Rising anger

12 06 2020

Two of the regime’s toady parties are in disarray and the Puea Thai opposition party is also having problems. This reflects the fact that political tensions are rising. Not only that, there seems to be rising anger against the military-backed regime and its symbiotic relationship with an erratic and absent king.

Some of this anger reflects disgust over the apparent enforced disappearance of Wanchalearm Satsaksit. As Thai PBS points out, he’s “not the first activist living in exile in a neighbouring country to mysteriously disappear since the 2014 military coup, and he may not be the last. It says that there are “at least 104 Thai political dissidents have sought refuge in other countries for coup-related reasons since the May 2014 military takeover.”

But Wanchalearm is the first of these activists who is not tagged as anti-monarchy, although the regime and its deep yellow supporters are trying to alter that. Wanchalearm is anti-regime. The reason he fled Thailand is because “after the 2014 coup, … he was summoned by the military. The National Council for Peace and Order (NCPO) regime lodged a complaint when he failed to respond.” The regime then “issued an arrest warrant for Wanchalerm in June 2018 for allegedly violating the Computer Crimes Act…”.

 

Since the coup, the regime as junta and now as a post-junta military-backed regime, it has been repeatedly stated that the authorities are actively tracking down these exiles. Bigwigs like Gen Prawit Wongsuwan has often stated that his regime has been asking Lao and Cambodian officials to deport/extradite anti-monarchists and anti-regime critics.

 

Ii is probably no coincidence that, soon after the lese majeste law was put on hold by King Vajiralongkorn, “at least nine Thai activists who sought refuge in Laos, Cambodia or Vietnam, including Wanchalerm, have disappeared for unknown reasons and some were later found dead…”. (The report lists them. Note that the Thai Enquirer report below says 13 have disappeared.)

 

None of these cases has been resolved and the regime goes full Sgt Schultz – they know nothing. Worse, it does nothing. It allows the fear to fester and that fear is also associated with the king, who is widely believed to be a beneficiary of these disappearances and deaths.

 

But, as noted above, Wanchalearm’s case allows for a broader response within Thailand, with the dead weight of lese majeste missing. The report notes that:

 

Pressure from his family, local and international rights advocates, academics, student activists, politicians and several celebrities is mounting on both Thai and Cambodian governments, demanding that they investigate Wanchalerm’s abduction. On Tuesday, the Cambodian government … agreed to launch an investigation into the case.

 

Meanwhile, Gen Prawit “said that he had instructed the Foreign Ministry to look into the case…”. They won’t do anything.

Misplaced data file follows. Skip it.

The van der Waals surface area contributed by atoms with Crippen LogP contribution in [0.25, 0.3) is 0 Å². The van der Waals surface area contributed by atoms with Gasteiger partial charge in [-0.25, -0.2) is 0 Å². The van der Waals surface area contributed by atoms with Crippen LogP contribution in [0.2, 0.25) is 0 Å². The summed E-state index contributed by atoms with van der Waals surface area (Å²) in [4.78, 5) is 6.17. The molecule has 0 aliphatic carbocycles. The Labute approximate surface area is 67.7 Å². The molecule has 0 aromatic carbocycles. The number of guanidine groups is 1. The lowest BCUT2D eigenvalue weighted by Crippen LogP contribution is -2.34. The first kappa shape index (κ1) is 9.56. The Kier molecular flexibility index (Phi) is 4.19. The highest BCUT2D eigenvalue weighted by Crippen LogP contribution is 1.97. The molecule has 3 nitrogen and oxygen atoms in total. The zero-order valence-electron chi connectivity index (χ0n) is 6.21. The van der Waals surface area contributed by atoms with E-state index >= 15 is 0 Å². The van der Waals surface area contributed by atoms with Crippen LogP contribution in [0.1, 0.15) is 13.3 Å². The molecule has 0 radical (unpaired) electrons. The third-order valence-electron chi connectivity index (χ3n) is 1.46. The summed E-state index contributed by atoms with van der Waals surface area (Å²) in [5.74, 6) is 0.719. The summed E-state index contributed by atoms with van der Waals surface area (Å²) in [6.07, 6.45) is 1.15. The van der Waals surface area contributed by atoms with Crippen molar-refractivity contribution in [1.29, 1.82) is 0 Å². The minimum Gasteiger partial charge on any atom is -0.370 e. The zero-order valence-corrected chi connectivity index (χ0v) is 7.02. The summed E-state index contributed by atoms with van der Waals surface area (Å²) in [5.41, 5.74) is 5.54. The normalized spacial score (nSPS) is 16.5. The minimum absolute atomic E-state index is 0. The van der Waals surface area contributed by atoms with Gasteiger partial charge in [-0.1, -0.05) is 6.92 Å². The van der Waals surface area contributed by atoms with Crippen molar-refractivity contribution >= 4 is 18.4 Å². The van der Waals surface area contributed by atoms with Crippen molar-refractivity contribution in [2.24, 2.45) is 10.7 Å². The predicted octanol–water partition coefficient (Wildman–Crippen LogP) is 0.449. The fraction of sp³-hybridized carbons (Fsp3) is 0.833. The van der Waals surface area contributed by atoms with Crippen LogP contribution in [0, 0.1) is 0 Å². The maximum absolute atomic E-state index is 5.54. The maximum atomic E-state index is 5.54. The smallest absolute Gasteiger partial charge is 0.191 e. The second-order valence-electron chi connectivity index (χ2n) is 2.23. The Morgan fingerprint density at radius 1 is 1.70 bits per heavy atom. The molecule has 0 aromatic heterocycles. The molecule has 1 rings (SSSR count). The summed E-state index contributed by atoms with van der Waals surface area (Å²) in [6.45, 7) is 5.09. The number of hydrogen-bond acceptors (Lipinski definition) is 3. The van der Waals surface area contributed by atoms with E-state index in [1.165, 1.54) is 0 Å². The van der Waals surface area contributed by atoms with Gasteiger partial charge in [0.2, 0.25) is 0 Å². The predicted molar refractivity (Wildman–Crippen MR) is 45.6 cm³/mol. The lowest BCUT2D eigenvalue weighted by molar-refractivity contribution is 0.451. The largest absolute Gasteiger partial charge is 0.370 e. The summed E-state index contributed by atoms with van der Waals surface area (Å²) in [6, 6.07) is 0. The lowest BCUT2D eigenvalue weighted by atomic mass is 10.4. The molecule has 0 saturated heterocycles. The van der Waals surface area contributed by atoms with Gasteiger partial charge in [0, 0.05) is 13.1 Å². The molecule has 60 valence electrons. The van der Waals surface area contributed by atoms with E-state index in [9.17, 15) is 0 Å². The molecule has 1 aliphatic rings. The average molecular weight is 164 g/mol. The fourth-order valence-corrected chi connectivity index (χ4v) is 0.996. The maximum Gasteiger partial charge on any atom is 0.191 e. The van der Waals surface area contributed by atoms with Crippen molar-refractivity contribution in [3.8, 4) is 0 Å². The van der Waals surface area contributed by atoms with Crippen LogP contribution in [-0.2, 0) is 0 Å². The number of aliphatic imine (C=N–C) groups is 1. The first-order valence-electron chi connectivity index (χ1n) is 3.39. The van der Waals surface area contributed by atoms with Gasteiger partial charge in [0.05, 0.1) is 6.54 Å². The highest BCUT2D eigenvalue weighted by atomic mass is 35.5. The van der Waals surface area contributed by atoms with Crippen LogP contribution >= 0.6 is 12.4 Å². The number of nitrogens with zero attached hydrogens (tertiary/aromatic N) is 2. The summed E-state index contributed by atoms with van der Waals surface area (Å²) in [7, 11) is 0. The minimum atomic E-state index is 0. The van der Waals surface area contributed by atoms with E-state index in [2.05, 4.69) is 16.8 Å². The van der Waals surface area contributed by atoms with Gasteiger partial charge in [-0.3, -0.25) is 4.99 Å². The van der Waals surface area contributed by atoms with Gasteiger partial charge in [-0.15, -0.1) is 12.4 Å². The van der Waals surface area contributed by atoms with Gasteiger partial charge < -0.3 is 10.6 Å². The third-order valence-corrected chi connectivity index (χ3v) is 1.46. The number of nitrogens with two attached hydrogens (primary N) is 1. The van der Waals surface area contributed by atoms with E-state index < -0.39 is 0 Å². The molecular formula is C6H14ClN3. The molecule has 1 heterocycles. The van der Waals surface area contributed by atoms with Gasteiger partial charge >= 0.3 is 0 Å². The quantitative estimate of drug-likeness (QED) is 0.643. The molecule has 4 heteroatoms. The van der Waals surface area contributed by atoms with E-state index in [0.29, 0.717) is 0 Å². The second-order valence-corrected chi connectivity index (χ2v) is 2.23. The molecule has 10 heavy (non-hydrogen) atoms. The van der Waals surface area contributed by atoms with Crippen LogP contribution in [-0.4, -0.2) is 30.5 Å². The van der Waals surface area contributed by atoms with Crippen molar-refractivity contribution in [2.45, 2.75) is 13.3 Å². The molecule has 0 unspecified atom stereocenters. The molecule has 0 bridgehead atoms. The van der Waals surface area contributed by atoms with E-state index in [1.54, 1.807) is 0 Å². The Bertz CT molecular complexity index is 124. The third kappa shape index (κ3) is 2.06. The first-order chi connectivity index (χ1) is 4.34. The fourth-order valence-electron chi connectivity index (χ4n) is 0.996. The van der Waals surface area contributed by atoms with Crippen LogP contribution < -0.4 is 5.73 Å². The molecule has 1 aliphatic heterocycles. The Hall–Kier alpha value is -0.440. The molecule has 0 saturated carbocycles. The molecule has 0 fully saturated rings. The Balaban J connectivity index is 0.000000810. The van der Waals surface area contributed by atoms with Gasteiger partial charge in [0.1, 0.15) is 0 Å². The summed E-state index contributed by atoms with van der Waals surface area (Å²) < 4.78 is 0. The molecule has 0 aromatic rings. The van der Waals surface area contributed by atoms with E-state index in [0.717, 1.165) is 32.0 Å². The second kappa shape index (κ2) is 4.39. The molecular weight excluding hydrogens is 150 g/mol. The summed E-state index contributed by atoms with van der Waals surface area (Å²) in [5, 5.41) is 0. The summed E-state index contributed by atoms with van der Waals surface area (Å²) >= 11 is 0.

Outside the regime, “Wanchalerm’s abduction has caught the attention of Thai citizens and netizens, with the hashtag #SaveWanchalerm trending on Twitter with more than 400,000 retweets last Friday.” Many have raised their voices. For example:

 

Former human-rights commissioner Angkhana Neelapaijit has called on both the Thai and Cambodian governments to join forces in uncovering the facts of what has happened to Wanchalerm and making them public.

 

“Though he is in self-exile in Cambodia and holds opinions that are different from the government’s, as a Thai citizen, he should not be ignored otherwise the government may be suspected as an accomplice [in his disappearance],” she posted on Facebook.

 

Students, activists and ordinary citizens have gathered demanding information.

 

Even some who have opposed anti-monarchists are having second thoughts. The Thai Enquirer’s Cod Satrusayang, a monarchist in 2013, has decried the regime’s efforts to stigmatize Wanchalearm as involved in marijuana (so is the regime). He adds: “the fact is, the establishment will not stop trying to assassinate his character until there is enough reasonable doubt to dissipate the kidnapping rumours.”

Cod also says what everyone thinks: the disappearance of activists “who were critical of the establishment and the military … is too much of a coincidence to be random.” He adds: “It is likely that Thai security forces had some role in his disappearance.”

He laments that royalist, regime-loving hacks have celebrated Wanchalearm’s disappearance and created rumors to discredit him.

Is it a coincidence that this disappearance and the lese majeste-like charges against a young Twitter user come when the king is furious that he is being targeted in Germany? We are sure he blames exiles for his serenity in Bavaria being compromised.


Actions

Information

One response

22 06 2020
Another royalist warning | Political Prisoners in Thailand

[…] also reflects an attempt by the regime to keep the lid on the anger over the enforced disappearance of Wanchalearm Satsaksit and associated criticism of the monarch […]

Leave a Reply

Fill in your details below or click an icon to log in:

WordPress.com Logo

You are commenting using your WordPress.com account. Log Out /  Change )

Google photo

You are commenting using your Google account. Log Out /  Change )

Twitter picture

You are commenting using your Twitter account. Log Out /  Change )

Facebook photo

You are commenting using your Facebook account. Log Out /  Change )

Connecting to %s

This site uses Akismet to reduce spam. Learn how your comment data is processed.